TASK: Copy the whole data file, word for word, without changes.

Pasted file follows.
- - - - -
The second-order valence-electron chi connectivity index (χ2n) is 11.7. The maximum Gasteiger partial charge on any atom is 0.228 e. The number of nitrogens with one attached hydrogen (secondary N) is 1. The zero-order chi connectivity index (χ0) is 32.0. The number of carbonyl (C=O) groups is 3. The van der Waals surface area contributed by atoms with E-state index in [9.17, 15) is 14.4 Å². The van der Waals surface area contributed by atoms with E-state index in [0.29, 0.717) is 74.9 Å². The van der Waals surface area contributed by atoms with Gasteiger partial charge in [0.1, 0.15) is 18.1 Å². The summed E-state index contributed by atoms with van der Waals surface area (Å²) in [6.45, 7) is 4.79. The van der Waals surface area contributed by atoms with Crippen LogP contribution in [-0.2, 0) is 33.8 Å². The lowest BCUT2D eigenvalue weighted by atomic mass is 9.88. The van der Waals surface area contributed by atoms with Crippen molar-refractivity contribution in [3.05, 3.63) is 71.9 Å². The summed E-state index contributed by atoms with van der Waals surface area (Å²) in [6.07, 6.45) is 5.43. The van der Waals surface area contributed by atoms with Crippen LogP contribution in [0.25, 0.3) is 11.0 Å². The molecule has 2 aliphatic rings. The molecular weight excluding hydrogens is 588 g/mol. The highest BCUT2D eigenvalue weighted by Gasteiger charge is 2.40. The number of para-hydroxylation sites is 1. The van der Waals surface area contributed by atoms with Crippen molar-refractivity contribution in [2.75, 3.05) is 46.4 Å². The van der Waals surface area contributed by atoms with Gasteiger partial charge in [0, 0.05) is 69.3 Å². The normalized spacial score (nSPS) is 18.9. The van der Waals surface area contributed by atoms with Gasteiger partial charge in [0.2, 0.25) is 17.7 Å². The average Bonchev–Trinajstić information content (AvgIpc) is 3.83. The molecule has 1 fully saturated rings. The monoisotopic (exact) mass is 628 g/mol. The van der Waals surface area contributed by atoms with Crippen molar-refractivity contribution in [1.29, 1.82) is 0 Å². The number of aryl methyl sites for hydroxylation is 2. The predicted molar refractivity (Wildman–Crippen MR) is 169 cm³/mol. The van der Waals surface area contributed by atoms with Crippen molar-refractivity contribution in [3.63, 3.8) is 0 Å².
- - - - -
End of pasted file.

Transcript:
The second-order valence-electron chi connectivity index (χ2n) is 11.7. The maximum Gasteiger partial charge on any atom is 0.228 e. The number of nitrogens with one attached hydrogen (secondary N) is 1. The zero-order chi connectivity index (χ0) is 32.0. The number of carbonyl (C=O) groups is 3. The van der Waals surface area contributed by atoms with E-state index in [9.17, 15) is 14.4 Å². The van der Waals surface area contributed by atoms with E-state index in [0.29, 0.717) is 74.9 Å². The van der Waals surface area contributed by atoms with Gasteiger partial charge in [0.1, 0.15) is 18.1 Å². The summed E-state index contributed by atoms with van der Waals surface area (Å²) in [6.45, 7) is 4.79. The van der Waals surface area contributed by atoms with Crippen LogP contribution in [-0.2, 0) is 33.8 Å². The lowest BCUT2D eigenvalue weighted by atomic mass is 9.88. The van der Waals surface area contributed by atoms with Crippen molar-refractivity contribution in [3.05, 3.63) is 71.9 Å². The summed E-state index contributed by atoms with van der Waals surface area (Å²) in [6.07, 6.45) is 5.43. The van der Waals surface area contributed by atoms with Crippen LogP contribution in [0.25, 0.3) is 11.0 Å². The molecule has 2 aliphatic rings. The molecular weight excluding hydrogens is 588 g/mol. The highest BCUT2D eigenvalue weighted by Gasteiger charge is 2.40. The number of para-hydroxylation sites is 1. The van der Waals surface area contributed by atoms with Crippen molar-refractivity contribution in [2.75, 3.05) is 46.4 Å². The van der Waals surface area contributed by atoms with Gasteiger partial charge in [0, 0.05) is 69.3 Å². The normalized spacial score (nSPS) is 18.9. The van der Waals surface area contributed by atoms with Gasteiger partial charge in [0.2, 0.25) is 17.7 Å². The average Bonchev–Trinajstić information content (AvgIpc) is 3.83. The molecule has 1 fully saturated rings. The monoisotopic (exact) mass is 628 g/mol. The van der Waals surface area contributed by atoms with Crippen molar-refractivity contribution in [1.29, 1.82) is 0 Å². The number of aryl methyl sites for hydroxylation is 2. The predicted molar refractivity (Wildman–Crippen MR) is 169 cm³/mol. The van der Waals surface area contributed by atoms with Crippen molar-refractivity contribution in [3.63, 3.8) is 0 Å².